Small businesses have struggled to be competitive and enter global value chains because of unpredictable regulations: the fiscal code has been changed 20 times in the last two years! At the same time, there are 1,200 state-owned enterprises (SOEs), many of which are large and inefficient and drag down overall productivity. Laws have to be more predictable, and SOEs more competitive.
Over a quarter of Romania’s population lives on less than US$5.50 a day, the highest poverty rate in the EU. The poor, most of whom live in rural areas, remain disconnected from the drivers of economic growth: half of the poorest 40 percent of Romanians do not work, while another 28 percent live off subsistence agriculture.
One in five rural people lack access to potable water, and a third live without access to a flush toilet. The Roma, a minority group, face especially difficult circumstances, with an employment rate of just 28 percent and a poverty rate approaching 70 percent.
Romania remains one of the least urbanized countries in the EU: a large number of poor people—75 percent of the population—live in rural areas. Less than 2 percent of the population has moved in the past five years, likely the result of poor skills and misguided policies.
An education deficit
Romania’s education system is failing its children: 40 percent of Romanian students are functionally illiterate—meaning that while they can technically read and write, they cannot apply those skills meaningfully in their lives. One in five kids drops out of school—among the highest dropout rates in the European Union.
A combination of relatively generous maternity benefits and lack of part-time jobs has had the unintended effect of keeping women out of the labor force. Whether they are in or outside the labor force, entrenched gender norms continue to place the entire burden of caring for children and the elderly on women.
The transition to more productive jobs has been sluggish. Many workers are trapped in low-productivity farming and other informal activities, leading to both underutilization and misallocation of labor.
Social spending is low, at 14.4 percent of GDP. But it is also inefficient, becoming increasingly skewed towards pensions for the elderly. And it is becoming less targeted: with low and falling pension coverage in rural areas, public resources will be diverted away from the rural poor. The provision of social services for social protection, employment, education and healthcare is fragmented and sparse, especially in rural areas where the needs (and the economic benefits) are greatest.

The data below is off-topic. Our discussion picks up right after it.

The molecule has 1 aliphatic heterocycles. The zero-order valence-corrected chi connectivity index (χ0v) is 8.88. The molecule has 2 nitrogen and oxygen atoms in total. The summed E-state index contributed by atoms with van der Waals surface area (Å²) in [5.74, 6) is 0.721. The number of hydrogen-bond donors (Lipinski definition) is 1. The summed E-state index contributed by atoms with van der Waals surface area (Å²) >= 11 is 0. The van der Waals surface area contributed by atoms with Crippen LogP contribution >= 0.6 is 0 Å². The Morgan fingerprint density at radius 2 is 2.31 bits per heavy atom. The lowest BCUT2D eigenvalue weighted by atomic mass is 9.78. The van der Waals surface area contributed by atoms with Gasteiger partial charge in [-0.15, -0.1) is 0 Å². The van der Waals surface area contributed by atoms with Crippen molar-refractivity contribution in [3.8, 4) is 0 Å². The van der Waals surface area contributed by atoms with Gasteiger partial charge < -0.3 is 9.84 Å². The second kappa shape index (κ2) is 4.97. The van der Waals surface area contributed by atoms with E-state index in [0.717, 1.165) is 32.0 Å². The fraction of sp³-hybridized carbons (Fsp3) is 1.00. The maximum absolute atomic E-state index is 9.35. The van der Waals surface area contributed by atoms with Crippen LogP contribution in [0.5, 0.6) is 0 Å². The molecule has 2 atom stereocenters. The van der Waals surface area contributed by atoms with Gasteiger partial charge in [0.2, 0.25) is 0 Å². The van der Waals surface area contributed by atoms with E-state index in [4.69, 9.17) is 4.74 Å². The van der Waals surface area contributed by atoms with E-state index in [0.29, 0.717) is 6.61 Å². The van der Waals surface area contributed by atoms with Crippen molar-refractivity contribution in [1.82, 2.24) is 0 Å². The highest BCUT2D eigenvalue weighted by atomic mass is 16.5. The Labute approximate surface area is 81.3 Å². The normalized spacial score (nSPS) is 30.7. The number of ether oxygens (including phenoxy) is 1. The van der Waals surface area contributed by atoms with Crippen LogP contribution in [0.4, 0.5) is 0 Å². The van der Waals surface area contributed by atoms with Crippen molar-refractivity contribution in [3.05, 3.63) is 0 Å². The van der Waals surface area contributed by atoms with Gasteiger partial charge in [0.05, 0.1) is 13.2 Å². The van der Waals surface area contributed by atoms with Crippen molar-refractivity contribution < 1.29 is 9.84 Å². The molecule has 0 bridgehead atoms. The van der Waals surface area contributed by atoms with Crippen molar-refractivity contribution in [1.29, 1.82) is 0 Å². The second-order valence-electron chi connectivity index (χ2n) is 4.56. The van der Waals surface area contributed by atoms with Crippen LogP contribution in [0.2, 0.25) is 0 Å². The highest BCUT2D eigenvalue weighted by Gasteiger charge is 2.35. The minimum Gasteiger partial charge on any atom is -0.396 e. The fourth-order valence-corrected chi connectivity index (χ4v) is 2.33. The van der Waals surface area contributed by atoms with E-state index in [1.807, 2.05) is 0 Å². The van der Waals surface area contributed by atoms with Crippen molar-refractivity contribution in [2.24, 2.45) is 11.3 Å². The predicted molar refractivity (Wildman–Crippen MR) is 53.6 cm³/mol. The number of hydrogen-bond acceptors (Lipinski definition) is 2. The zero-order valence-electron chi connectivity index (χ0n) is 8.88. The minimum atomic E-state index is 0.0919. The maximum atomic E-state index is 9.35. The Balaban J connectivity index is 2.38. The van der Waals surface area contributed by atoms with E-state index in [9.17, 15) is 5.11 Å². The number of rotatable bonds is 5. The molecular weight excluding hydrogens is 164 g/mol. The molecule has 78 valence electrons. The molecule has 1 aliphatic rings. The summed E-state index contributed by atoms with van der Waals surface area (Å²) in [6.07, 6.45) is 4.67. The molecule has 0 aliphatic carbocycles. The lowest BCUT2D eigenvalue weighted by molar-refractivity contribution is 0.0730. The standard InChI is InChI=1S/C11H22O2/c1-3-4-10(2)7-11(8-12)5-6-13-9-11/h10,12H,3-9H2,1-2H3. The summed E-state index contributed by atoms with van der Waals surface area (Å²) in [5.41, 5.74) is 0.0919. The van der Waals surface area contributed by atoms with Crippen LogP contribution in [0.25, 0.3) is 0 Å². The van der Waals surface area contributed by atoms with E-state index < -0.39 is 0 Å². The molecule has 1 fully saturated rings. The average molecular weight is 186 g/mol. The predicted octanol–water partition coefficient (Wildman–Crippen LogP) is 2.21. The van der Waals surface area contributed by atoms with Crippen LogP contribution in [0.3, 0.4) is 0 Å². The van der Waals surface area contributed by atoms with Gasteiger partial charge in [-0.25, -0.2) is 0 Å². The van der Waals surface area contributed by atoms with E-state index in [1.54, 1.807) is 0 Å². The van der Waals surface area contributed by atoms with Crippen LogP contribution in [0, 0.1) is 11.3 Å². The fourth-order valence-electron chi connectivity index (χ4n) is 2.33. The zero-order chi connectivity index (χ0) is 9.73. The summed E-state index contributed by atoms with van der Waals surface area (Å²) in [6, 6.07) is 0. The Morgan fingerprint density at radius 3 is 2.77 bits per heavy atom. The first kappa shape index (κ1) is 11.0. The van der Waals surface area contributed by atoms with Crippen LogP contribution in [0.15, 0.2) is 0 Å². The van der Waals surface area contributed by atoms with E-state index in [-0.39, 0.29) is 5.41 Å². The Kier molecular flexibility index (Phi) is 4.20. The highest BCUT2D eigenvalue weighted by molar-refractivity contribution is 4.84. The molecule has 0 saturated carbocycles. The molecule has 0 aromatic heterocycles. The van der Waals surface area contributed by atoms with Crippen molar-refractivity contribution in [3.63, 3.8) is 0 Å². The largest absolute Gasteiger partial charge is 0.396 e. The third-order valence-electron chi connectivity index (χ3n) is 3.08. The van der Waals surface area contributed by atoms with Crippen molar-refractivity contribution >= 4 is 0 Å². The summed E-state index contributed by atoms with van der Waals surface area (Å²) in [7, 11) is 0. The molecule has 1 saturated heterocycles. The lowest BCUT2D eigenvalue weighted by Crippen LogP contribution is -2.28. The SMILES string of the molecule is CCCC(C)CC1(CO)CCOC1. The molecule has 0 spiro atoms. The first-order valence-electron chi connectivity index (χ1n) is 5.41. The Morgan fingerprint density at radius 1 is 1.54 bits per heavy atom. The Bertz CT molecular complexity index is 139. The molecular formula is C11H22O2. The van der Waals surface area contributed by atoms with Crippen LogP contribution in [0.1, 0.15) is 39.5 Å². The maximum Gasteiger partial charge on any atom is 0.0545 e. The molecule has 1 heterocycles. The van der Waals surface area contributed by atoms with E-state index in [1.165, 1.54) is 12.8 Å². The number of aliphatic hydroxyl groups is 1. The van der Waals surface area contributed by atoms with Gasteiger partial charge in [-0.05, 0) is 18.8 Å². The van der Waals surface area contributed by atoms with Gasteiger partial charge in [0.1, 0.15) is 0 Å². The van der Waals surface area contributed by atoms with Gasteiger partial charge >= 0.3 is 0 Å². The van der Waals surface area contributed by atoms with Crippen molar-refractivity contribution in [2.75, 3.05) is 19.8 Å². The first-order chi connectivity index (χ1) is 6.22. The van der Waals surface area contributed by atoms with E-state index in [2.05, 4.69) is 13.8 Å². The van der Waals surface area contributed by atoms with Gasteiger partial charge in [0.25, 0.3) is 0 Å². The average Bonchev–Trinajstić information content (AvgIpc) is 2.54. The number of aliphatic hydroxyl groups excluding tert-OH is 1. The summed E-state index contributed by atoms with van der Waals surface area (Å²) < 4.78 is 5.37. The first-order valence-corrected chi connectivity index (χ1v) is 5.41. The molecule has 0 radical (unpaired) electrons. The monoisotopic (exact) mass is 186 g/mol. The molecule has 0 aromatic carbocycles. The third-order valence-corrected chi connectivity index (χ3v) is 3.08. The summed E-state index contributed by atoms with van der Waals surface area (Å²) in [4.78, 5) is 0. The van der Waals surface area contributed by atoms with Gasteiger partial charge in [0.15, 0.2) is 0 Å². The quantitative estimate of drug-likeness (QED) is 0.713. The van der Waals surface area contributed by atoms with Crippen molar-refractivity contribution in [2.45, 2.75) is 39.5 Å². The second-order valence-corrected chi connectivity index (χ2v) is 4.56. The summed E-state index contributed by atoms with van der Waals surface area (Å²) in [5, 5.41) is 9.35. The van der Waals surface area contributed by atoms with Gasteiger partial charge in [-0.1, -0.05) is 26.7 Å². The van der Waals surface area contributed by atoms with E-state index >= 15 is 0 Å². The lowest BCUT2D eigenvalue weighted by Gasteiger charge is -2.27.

Is Romania in a “Trust Trap”?
So, what are the reasons behind the lack of shared prosperity in Romania? Our diagnostic points, in good measure, to the state’s inability to commit to long-term policy goals as well as the uncoordinated implementation of these policies. Many people in Romania also feel that public policies are crafted and captured by vested interests, and that the reforms undertaken to enter the EU were skin-deep and did not address systemic problems. All of this has undermined people’s trust.
With all of these contradictions, can Romania still be proud of its past achievements? Looking back, the answer is certainly yes. In less than a generation, Romania has built an open society, consolidated democracy, and become better off than ever before. But looking ahead, Romanians ought to be concerned. Unless the country remedies its governance failures, economic growth will become more volatile, and prosperity will be shared even less.
Unless the government earns and keeps the trust of Romanians—indeed of all Europeans—a truly prosperous and inclusive Romania will become increasingly out of reach.